Conservative or liberal?  Though we are free to choose between these two sides of the coin of earthly authority (one-sided coins have no value and are physically impossible), we are not allowed to weld our faith in Jesus to either side.  The Transfiguration is a glimpse of the greater glorious kingdom we can be a part of through our Lord and Savior.  Entry into the kingdom and inviting others to join us, this must be our central goal.  My other goal is to fix stuffed flounder in a bag for dinner.

 

Here a Chick-Fil-A, There a Chick-Fil-A: Dormition Day One

So, I can be an idealist trying to make a better and fair world for everyone by boycotting a said fast food restaurant because it’s president told a religious magazine that he believes marriage should only be between heterosexuals.  Or, I can be a defender of the biblical principles and the first amendment by eating at a said fast food restaurant because it’s president told a religious magazine that he believes marriage should only be between heterosexuals.  I couldn’t have made up such silliness if I tried.

Firstly, I think the LGB&T community (it’s most radical elements, perhaps I should say) have picked a foolish fight.  Nowhere in Chick-Fil-A’s corporate policy nor general operations do they check the sexual preference status of potential customers or employees.  If this were the case, than legal argument can be presented.  But, the president of a company has every right to express his religious beliefs in a religious magazine.  It seems that you are showing the same sort of intolerance you want to defeat.  Hypocrisy only defeats your cause.

And to the conservative minded, I can’t help but to wonder where were your “Defend Freedom of Speech” voices when the Dixe Chicks were being boycotted and Rev. Jeremiah Wright was being cursed for his cursing.  Somewhere between 60% to 65% of all heterosexual marriages end in divorce.  Is this the result of LGB&T bullying, or that we are disobedient to the biblical principles that promote lasting unions between men and women?   Somehow, I don’t think eating fast food in the name of freedom will make these statistics any better.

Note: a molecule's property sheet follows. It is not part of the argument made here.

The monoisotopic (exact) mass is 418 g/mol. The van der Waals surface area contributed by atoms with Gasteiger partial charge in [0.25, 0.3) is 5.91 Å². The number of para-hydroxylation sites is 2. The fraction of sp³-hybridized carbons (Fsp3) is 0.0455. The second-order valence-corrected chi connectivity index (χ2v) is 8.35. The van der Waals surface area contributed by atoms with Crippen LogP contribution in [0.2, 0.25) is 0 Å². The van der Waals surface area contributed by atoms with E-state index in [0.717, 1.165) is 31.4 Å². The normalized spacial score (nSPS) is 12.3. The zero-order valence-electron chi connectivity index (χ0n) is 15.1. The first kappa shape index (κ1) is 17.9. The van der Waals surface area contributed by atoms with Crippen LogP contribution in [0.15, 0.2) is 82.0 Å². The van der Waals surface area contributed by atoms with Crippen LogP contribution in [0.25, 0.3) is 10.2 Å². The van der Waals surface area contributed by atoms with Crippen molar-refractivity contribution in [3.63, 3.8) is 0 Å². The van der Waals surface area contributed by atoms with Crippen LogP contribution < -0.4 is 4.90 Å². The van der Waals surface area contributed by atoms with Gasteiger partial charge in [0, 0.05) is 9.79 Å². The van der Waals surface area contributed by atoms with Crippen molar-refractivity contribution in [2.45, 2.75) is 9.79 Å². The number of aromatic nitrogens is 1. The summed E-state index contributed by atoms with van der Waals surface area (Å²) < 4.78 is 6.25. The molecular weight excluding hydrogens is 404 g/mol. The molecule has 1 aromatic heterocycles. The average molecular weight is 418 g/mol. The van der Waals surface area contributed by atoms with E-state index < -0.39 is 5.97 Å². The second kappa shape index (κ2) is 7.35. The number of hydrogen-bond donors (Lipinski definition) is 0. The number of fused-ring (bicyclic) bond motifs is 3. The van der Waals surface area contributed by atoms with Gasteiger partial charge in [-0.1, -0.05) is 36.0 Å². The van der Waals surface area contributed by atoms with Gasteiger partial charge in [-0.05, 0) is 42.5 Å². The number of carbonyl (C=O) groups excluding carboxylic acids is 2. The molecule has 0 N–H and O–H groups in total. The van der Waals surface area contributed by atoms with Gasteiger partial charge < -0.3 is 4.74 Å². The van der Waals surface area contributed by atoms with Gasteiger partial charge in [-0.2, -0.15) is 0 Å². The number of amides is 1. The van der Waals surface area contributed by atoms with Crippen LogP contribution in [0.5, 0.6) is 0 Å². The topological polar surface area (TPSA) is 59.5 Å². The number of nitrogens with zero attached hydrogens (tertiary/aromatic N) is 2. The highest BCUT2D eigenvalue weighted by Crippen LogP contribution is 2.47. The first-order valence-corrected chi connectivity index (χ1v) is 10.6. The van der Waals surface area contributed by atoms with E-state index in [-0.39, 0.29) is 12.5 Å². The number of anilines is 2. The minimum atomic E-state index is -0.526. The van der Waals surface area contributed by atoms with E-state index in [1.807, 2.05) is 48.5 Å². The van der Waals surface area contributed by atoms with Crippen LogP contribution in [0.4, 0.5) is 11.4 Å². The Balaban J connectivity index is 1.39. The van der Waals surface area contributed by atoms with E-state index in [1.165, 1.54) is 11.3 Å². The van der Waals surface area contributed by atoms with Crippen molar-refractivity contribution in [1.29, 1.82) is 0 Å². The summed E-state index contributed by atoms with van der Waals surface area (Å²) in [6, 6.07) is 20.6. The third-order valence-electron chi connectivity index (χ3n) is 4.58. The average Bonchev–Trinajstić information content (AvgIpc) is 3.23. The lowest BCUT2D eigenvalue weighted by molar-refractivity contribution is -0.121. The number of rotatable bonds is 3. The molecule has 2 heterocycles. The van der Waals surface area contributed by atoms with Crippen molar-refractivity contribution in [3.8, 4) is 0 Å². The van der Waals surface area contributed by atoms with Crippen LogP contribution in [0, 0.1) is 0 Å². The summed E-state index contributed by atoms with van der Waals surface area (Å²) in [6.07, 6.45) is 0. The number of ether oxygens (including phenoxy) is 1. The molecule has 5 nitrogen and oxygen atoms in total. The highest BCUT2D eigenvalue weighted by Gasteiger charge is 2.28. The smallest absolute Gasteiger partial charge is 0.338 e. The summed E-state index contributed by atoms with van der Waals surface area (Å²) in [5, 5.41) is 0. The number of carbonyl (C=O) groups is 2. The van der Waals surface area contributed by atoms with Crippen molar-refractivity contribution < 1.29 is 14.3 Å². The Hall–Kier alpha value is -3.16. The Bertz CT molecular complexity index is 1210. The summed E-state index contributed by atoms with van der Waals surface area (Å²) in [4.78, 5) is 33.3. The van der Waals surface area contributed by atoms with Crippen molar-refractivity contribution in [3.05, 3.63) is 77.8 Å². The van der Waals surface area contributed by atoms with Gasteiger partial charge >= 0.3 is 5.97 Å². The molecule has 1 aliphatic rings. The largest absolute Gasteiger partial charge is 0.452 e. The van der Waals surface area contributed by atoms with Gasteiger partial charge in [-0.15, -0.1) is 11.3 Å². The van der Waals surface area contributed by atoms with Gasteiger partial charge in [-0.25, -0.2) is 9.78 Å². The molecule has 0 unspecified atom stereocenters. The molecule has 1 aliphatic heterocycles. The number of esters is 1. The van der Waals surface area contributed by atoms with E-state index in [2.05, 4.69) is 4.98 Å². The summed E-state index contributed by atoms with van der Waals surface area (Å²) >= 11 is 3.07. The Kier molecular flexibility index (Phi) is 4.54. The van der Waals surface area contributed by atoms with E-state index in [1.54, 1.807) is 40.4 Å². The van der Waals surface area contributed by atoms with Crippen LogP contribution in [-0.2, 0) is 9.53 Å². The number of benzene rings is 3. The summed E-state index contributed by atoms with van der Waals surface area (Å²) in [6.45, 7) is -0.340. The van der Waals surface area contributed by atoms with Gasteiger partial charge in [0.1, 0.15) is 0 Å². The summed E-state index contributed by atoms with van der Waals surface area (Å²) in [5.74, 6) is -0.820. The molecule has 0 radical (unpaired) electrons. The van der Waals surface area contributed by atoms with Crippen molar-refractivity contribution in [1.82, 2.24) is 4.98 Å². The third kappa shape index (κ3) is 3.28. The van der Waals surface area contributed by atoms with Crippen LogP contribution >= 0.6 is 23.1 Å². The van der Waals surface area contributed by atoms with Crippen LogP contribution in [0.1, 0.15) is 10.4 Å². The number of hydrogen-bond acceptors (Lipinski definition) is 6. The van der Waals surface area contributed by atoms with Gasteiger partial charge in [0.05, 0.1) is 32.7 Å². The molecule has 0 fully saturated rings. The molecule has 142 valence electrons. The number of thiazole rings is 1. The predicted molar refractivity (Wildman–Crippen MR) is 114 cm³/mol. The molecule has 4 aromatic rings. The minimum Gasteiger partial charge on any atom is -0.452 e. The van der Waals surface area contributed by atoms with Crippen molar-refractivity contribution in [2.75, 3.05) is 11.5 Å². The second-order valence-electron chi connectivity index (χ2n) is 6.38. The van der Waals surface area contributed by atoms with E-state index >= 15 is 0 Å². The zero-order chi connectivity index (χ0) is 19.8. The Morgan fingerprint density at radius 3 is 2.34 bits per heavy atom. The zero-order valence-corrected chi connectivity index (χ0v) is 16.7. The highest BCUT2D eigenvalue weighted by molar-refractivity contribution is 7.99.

There is a good reason why we should consider taking up the Fast of the Dormition.  That for the next 14 days we stop trying to have things our way and submit ourselves to God’s will.  That we sacrifice our pleasures and seek his purpose in our lives instead.  It will take more than two weeks of veganism to heal the social-political rift in our nation.  But, the Dormition is a good time for us to take a breath and think about something more important.  Putting aside sensual desire to bear something greater than one’s self.  Yielding to the will and Spirit of God even when it moves beyond one’s  expectations.  Mary did these things.

It is truly right to bless you, O Theotokos, ever-blessed and most pure, and the Mother of our God.  More honorable than the cherubim and more glorious beyond compare than the seraphim, without corruption you gave birth to God the Word.  True Theotokos, we magnify you.

Benediction of the Morning and Evening Prayer, The Orthodox Study  Bible